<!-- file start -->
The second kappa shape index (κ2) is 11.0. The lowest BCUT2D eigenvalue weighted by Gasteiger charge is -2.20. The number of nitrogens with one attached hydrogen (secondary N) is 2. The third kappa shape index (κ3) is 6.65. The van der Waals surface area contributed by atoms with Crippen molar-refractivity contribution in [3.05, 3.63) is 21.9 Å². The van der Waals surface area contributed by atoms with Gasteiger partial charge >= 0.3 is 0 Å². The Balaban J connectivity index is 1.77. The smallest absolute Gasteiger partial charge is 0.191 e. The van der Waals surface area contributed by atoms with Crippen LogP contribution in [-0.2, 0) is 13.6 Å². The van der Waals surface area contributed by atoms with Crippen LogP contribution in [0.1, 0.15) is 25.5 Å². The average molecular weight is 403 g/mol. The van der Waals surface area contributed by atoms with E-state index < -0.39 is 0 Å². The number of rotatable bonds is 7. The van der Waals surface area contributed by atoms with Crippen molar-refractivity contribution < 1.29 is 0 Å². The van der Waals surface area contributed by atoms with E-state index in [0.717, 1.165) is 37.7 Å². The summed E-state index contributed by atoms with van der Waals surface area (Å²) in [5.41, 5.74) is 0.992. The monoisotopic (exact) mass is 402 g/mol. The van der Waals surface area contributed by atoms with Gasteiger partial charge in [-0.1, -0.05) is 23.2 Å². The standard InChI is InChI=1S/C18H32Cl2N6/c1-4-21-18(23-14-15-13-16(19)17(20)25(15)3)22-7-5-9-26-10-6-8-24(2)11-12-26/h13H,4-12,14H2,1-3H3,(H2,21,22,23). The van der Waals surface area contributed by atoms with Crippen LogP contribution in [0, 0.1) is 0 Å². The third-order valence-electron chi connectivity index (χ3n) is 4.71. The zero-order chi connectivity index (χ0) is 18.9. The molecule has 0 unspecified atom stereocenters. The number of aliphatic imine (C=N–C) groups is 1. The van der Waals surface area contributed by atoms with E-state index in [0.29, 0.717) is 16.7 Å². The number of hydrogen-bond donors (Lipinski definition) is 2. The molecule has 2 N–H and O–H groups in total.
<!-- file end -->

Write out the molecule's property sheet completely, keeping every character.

The second kappa shape index (κ2) is 11.0. The lowest BCUT2D eigenvalue weighted by Gasteiger charge is -2.20. The number of nitrogens with one attached hydrogen (secondary N) is 2. The third kappa shape index (κ3) is 6.65. The van der Waals surface area contributed by atoms with Crippen molar-refractivity contribution in [3.05, 3.63) is 21.9 Å². The van der Waals surface area contributed by atoms with Gasteiger partial charge >= 0.3 is 0 Å². The Balaban J connectivity index is 1.77. The smallest absolute Gasteiger partial charge is 0.191 e. The van der Waals surface area contributed by atoms with Crippen LogP contribution in [-0.2, 0) is 13.6 Å². The van der Waals surface area contributed by atoms with Crippen LogP contribution in [0.1, 0.15) is 25.5 Å². The average molecular weight is 403 g/mol. The van der Waals surface area contributed by atoms with E-state index < -0.39 is 0 Å². The number of rotatable bonds is 7. The van der Waals surface area contributed by atoms with Crippen molar-refractivity contribution < 1.29 is 0 Å². The van der Waals surface area contributed by atoms with E-state index in [0.717, 1.165) is 37.7 Å². The summed E-state index contributed by atoms with van der Waals surface area (Å²) in [5.41, 5.74) is 0.992. The monoisotopic (exact) mass is 402 g/mol. The van der Waals surface area contributed by atoms with Gasteiger partial charge in [-0.1, -0.05) is 23.2 Å². The standard InChI is InChI=1S/C18H32Cl2N6/c1-4-21-18(23-14-15-13-16(19)17(20)25(15)3)22-7-5-9-26-10-6-8-24(2)11-12-26/h13H,4-12,14H2,1-3H3,(H2,21,22,23). The van der Waals surface area contributed by atoms with Crippen LogP contribution in [0, 0.1) is 0 Å². The third-order valence-electron chi connectivity index (χ3n) is 4.71. The zero-order chi connectivity index (χ0) is 18.9. The molecule has 0 unspecified atom stereocenters. The number of aliphatic imine (C=N–C) groups is 1. The van der Waals surface area contributed by atoms with E-state index in [0.29, 0.717) is 16.7 Å². The number of hydrogen-bond donors (Lipinski definition) is 2. The molecule has 2 N–H and O–H groups in total.